An entertaining and insightful exposition of an unjustly ignored facet of the American social fabric.




From the birth of the fur trade through the establishment of reservations and boarding schools to the present day, a touching portrait of race relations on the frontier.

Graybill (History and Southwest Studies/Southern Methodist Univ.; Policing the Great Plains: Rangers, Mounties, and the North American Frontier, 1875–1910, 2007, etc.) traces the history of relationships between Indians and whites by telling the story of Malcolm Clarke, a failed military man and fur-trading pioneer, and his Piegan Blackfoot wife, Coth-co-co-na, as well as three generations of their descendants. Beginning with the introduction of horses in the 1730s, the Blackfeet experienced European colonization as an unremitting avalanche of cultural change, which drove them from their position as the undisputed masters of the Northern Plains to a small, economically depressed reservation. Thomas Jefferson saw intermarriage as “the key to peaceful frontier absorption as well as the eventual assimilation of Indians into mainstream Anglo-American society,” but the reality was rarely so clean-cut. Utilizing primary sources at the Montana Historical Society and interviews with the Clarkes’ living relatives, Graybill uncovers a forgotten history culminating in the Marias Massacre, an epochal event for the Blackfeet but so obscure today that no marker commemorates its location. Evocative details and a close attention to the arc of its subjects’ lives lend Graybill’s narrative emotional heft. The family’s descendants include the remarkable Helen Clarke, a successful Broadway actor and Montana’s first female elected official, and John Clarke, deafened in infancy by scarlet fever, who became a world-renowned sculptor. Despite their fame, they never achieved financial stability or full social acceptance; the received knowledge was that “peoples of mixed ancestry...fomented dissension by manipulating their supposedly slow-witted relatives of pure [Indian] blood.”

An entertaining and insightful exposition of an unjustly ignored facet of the American social fabric.

Pub Date: Oct. 7, 2013

ISBN: 978-0-87140-445-9

Page Count: 352

Publisher: Liveright/Norton

Review Posted Online: Aug. 3, 2013

Kirkus Reviews Issue: Aug. 15, 2013

Did you like this book?

No Comments Yet

The author's youthfulness helps to assure the inevitable comparison with the Anne Frank diary although over and above the...


Elie Wiesel spent his early years in a small Transylvanian town as one of four children. 

He was the only one of the family to survive what Francois Maurois, in his introduction, calls the "human holocaust" of the persecution of the Jews, which began with the restrictions, the singularization of the yellow star, the enclosure within the ghetto, and went on to the mass deportations to the ovens of Auschwitz and Buchenwald. There are unforgettable and horrifying scenes here in this spare and sombre memoir of this experience of the hanging of a child, of his first farewell with his father who leaves him an inheritance of a knife and a spoon, and of his last goodbye at Buchenwald his father's corpse is already cold let alone the long months of survival under unconscionable conditions.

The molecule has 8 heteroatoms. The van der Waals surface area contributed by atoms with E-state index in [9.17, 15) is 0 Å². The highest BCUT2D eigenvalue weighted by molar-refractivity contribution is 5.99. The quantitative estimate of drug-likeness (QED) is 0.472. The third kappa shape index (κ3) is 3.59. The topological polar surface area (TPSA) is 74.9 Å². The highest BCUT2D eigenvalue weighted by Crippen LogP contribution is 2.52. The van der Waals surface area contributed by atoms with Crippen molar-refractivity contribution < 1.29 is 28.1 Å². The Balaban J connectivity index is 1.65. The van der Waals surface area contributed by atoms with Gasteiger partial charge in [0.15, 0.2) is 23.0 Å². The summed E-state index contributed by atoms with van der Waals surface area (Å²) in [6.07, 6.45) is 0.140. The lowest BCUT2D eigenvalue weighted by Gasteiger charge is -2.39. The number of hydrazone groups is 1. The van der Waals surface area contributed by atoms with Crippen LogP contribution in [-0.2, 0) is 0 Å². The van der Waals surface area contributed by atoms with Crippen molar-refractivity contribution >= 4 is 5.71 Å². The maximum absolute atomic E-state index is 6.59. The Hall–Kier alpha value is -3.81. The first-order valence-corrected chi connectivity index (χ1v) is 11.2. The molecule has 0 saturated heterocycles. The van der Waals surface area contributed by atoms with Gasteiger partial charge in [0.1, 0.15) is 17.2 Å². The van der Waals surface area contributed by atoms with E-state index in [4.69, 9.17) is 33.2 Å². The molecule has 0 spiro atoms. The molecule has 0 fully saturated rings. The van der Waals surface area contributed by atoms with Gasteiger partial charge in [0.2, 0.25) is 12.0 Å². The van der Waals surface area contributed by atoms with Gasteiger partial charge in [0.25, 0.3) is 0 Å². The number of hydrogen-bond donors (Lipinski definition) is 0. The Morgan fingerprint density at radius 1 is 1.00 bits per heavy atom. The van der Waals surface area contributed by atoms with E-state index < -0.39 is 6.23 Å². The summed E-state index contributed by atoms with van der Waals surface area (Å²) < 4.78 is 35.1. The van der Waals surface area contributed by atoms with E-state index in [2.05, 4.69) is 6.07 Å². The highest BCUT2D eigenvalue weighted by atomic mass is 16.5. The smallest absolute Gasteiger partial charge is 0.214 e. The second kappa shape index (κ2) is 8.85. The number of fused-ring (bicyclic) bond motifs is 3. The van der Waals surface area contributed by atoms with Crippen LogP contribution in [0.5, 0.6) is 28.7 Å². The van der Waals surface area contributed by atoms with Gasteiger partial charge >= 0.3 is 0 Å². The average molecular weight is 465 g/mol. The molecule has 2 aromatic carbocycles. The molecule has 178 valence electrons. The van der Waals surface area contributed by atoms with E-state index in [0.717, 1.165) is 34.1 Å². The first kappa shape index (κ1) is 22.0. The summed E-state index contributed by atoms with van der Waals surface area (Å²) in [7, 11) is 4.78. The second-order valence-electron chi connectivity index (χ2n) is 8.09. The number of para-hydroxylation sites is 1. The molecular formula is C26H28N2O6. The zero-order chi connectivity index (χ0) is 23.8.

The author's youthfulness helps to assure the inevitable comparison with the Anne Frank diary although over and above the sphere of suffering shared, and in this case extended to the death march itself, there is no spiritual or emotional legacy here to offset any reader reluctance.

Pub Date: Jan. 16, 2006

ISBN: 0374500010

Page Count: 120

Publisher: Hill & Wang

Review Posted Online: Oct. 7, 2011

Kirkus Reviews Issue: Jan. 15, 2006

Did you like this book?


For Howard Zinn, long-time civil rights and anti-war activist, history and ideology have a lot in common. Since he thinks that everything is in someone's interest, the historian—Zinn posits—has to figure out whose interests he or she is defining/defending/reconstructing (hence one of his previous books, The Politics of History). Zinn has no doubts about where he stands in this "people's history": "it is a history disrespectful of governments and respectful of people's movements of resistance." So what we get here, instead of the usual survey of wars, presidents, and institutions, is a survey of the usual rebellions, strikes, and protest movements. Zinn starts out by depicting the arrival of Columbus in North America from the standpoint of the Indians (which amounts to their standpoint as constructed from the observations of the Europeans); and, after easily establishing the cultural disharmony that ensued, he goes on to the importation of slaves into the colonies. Add the laborers and indentured servants that followed, plus women and later immigrants, and you have Zinn's amorphous constituency. To hear Zinn tell it, all anyone did in America at any time was to oppress or be oppressed; and so he obscures as much as his hated mainstream historical foes do—only in Zinn's case there is that absurd presumption that virtually everything that came to pass was the work of ruling-class planning: this amounts to one great indictment for conspiracy. Despite surface similarities, this is not a social history, since we get no sense of the fabric of life. Instead of negating the one-sided histories he detests, Zinn has merely reversed the image; the distortion remains.

Pub Date: Jan. 1, 1979

ISBN: 0061965588

Page Count: 772

Publisher: Harper & Row

Review Posted Online: May 26, 2012

Kirkus Reviews Issue: Jan. 1, 1979

Did you like this book?

No Comments Yet